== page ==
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20 The polyphenol delphinidin induces antioxidant effects in human umbilical vein endothelial cells through activation of endogenous glutathione: importance of using relevant concentration in in vitro systems
  1. Katarzyna Goszcz1,
  2. Garry G Duthie2,
  3. Derek Stewart3,4,
  4. Ian L Megson1
  1. 1Department of Diabetes and Cardiovascular Science, University of the Highlands and Islands, Centre for Health Science, Inverness, Scotland, UK
  2. 2Rowett Institute of Nutrition and Health, University of Aberdeen, Foresterhill, Aberdeen, Scotland, UK
  3. 3James Hutton Institute, Invergowrie, Dundee, Scotland, UK
  4. 4School of Engineering and Physical Sciences, Heriot Watt University, Edinburgh, UK

Abstract

Polyphenols are regarded to have a wide range of health-promoting effects. Increased consumption of polyphenol-rich food is known to be associated with numerous cardioprotective effects. Polyphenols have been shown to improve endothelial function, inhibit abnormal platelet aggregation, reduce inflammation and improve plasma lipid profiles. Moreover, polyphenols have been widely recognised as powerful antioxidants. Given that oxidative stress plays a key role in initiation and progression of atherosclerosis, antioxidant therapy with polyphenols has potential. However, the concentrations required to mediate sufficient antioxidant effect appear to be unattainable under in vivo conditions. Polyphenols are characterised by poor absorption, rapid degradation and extensive metabolism, culminating in poor bioavailability (~1 µM). In addition, they can also exhibit paradoxical pro-oxidant activities.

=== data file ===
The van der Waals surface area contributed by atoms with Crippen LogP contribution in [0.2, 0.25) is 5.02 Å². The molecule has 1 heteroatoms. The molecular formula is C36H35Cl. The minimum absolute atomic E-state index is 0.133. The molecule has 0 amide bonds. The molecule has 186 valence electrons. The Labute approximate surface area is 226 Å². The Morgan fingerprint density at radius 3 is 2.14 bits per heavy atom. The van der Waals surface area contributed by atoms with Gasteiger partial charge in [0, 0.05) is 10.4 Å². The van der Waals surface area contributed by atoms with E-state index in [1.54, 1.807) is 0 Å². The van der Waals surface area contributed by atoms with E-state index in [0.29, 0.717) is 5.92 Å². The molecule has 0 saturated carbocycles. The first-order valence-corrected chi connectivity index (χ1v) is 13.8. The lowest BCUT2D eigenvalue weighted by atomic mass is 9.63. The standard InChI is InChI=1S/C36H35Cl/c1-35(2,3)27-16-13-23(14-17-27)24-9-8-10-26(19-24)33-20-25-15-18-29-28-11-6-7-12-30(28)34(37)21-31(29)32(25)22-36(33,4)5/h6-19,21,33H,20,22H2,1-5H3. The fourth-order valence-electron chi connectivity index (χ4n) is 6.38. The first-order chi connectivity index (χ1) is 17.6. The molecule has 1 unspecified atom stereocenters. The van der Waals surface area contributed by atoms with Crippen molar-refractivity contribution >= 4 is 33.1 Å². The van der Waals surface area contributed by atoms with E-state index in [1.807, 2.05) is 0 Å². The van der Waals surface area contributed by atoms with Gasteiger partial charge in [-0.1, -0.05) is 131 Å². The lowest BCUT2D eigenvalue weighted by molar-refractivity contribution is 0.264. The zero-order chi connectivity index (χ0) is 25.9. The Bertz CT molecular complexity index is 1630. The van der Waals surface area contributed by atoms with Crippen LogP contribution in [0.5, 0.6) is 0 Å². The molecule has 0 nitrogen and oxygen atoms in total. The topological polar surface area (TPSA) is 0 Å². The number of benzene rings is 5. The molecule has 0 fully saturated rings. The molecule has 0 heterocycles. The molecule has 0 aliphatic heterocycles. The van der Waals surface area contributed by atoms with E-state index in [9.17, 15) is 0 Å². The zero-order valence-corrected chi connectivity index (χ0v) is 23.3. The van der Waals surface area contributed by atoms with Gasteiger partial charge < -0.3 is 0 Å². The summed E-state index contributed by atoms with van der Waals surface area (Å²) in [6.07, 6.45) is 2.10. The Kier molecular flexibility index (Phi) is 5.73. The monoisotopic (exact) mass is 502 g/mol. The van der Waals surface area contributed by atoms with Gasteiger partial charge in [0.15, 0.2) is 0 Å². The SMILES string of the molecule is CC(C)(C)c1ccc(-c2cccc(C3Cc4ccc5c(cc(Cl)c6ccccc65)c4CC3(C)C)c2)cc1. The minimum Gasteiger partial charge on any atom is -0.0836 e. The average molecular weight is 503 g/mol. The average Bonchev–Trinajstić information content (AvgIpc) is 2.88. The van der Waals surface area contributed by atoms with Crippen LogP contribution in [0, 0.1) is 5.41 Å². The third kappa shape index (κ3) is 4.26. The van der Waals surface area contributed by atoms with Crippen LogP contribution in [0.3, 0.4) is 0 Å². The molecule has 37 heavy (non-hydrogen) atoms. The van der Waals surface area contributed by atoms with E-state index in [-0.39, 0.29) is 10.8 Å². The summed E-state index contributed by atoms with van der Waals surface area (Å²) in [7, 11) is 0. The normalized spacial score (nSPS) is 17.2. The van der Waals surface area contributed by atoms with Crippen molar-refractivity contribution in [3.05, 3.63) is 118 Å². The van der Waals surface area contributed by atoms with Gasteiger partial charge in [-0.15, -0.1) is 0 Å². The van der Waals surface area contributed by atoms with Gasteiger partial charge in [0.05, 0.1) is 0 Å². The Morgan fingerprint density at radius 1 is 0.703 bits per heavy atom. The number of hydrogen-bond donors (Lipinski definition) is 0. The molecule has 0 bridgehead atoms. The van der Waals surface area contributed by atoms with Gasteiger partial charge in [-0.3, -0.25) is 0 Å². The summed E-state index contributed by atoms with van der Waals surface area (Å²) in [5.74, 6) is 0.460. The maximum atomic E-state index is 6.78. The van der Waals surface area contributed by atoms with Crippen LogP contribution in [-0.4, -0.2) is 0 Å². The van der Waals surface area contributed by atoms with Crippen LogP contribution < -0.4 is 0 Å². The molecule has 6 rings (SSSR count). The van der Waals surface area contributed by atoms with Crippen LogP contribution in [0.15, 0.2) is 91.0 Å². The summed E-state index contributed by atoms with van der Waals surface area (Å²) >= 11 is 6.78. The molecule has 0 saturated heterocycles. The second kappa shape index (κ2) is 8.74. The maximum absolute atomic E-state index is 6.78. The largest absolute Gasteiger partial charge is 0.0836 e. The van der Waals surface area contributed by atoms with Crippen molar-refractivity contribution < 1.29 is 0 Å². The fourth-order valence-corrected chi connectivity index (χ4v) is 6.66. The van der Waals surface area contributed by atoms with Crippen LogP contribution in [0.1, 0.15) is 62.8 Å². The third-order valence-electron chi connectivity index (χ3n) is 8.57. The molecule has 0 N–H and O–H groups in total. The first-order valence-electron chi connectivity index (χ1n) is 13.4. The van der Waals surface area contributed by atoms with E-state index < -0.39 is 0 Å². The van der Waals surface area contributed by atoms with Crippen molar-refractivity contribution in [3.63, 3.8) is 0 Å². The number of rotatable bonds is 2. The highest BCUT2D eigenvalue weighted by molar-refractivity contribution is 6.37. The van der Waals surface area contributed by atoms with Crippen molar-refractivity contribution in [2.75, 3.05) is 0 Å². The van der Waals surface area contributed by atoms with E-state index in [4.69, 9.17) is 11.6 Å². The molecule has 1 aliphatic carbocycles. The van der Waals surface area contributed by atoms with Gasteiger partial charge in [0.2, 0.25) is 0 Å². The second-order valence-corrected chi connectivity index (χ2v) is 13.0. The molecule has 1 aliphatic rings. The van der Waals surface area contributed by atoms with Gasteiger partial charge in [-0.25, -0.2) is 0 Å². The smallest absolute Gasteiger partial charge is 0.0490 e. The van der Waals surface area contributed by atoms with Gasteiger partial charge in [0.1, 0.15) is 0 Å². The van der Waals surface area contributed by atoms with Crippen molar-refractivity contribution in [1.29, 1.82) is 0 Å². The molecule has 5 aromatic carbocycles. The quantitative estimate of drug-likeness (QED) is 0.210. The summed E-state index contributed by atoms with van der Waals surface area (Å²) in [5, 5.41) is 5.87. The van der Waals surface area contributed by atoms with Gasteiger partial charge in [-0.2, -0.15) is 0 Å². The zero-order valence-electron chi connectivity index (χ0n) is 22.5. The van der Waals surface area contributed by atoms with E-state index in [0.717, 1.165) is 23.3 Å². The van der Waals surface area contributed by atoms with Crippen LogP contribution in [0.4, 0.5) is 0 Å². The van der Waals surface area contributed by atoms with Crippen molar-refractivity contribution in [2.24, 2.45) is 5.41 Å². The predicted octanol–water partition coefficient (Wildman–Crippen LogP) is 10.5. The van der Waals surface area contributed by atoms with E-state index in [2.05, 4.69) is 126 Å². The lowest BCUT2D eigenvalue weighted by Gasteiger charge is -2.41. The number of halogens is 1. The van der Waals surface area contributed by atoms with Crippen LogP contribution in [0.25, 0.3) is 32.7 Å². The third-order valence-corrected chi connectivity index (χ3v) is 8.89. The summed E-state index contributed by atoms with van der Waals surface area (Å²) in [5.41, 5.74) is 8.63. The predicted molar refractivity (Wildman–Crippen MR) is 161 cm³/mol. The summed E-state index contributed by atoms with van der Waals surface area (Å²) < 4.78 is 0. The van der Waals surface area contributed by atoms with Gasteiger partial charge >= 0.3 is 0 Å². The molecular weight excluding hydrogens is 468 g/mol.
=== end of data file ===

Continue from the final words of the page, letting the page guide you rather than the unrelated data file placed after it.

Spectrophotometric and mass spectrometry (LC-MS/MS) analysis of the phenolic compound, delphinidin, confirmed its low stability and rapid degradation (t1/2 ~30 min) under physiologically relevant conditions. Delphinidin degraded to smaller phenolics: gallic acid and phloroglucinol aldehyde. Moreover, both the parent compound and its main metabolite, gallic acid, generated oxygen-centred free radicals at concentrations≥10 µM, as determined by electron paramagnetic resonance spectrometry (EPR). Interestingly, the tested phenolics offered significant protection to human umbilical endothelial cells (HUVECs) against chemically induced oxidative stress. The protective effect of both phenolics were hormesic in profile; supraphysiological concentrations (100 µM) were cytotoxic, whereas physiologically relevant concentrations (100 nM – 1 µM) were protective against oxidative stress. The observed protection was associated with increased intracellular glutathione.

The results confirm that physiologically relevant concentrations of delphinidin and its major metabolite, gallic acid, are sufficient to induce antioxidant benefits, but via an indirect, xenobiotic mechanism that induces upregulation of endogenous antioxidant capacity. The findings emphasis that stability, rate of absorption, distribution and metabolism of phenolic compound needs to be taken into consideration when designing in vitro studies to test their mechanism of action.

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